Doctors around the world are eager to increase the number of organ donations. One obvious strategy is to pass legislation that assumes that citizens are happy to donate organs unless they explicitly refuse. Austria, for example, has such an “opt out” system and in 2002, 99.98 per cent of the population were potential organ donors. By contrast, Denmark has an “opt in” system, under which citizens have to volunteer, and in 2002 only 4.25 per cent of the population had signed up. In 2008, Austria had a deceased organ transplant rate of 20.6 per million people (pmp), much higher than Denmark’s, at 11.8pmp.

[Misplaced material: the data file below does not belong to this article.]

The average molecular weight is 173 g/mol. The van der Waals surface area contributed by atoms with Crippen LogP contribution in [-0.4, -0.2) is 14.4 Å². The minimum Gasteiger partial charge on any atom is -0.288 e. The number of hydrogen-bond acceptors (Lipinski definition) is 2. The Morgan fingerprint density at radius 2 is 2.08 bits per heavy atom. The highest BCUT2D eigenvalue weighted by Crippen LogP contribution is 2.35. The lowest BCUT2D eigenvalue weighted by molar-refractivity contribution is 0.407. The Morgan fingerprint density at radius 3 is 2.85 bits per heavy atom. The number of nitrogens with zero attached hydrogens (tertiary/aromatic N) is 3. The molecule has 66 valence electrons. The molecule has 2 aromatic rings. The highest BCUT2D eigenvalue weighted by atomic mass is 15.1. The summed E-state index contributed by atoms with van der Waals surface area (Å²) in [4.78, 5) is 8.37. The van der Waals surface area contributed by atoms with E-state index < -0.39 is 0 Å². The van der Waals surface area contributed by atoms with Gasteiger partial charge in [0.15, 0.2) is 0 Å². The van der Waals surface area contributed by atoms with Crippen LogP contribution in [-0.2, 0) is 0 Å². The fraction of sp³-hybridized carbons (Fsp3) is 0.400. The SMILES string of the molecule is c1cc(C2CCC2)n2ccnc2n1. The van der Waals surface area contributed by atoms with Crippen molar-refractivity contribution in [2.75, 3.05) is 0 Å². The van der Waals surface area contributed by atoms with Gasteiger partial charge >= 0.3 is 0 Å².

An overall comparison of transplant rates, however, produces a more complicated picture. Like Austria, Poland has an opt-out system, but, in 2008, a transplant rate of only 11.2pmp. The US has an opt-in system, and a rate of 26.3pmp. So legislation helps, but does not decide everything. Rafael Matesanz, director of the Spanish National Transplant Organisation, argues that funding and regional organisation are, if anything, more important. Spain has a rate of 34.2pmp, the highest in the world.
Sources: Science, 2003; Newsletter Transplant, 2009; “The potential impact of an opt-out system for organ donation in the UK”, Department of Health, 2008; Organ donor registers, 2006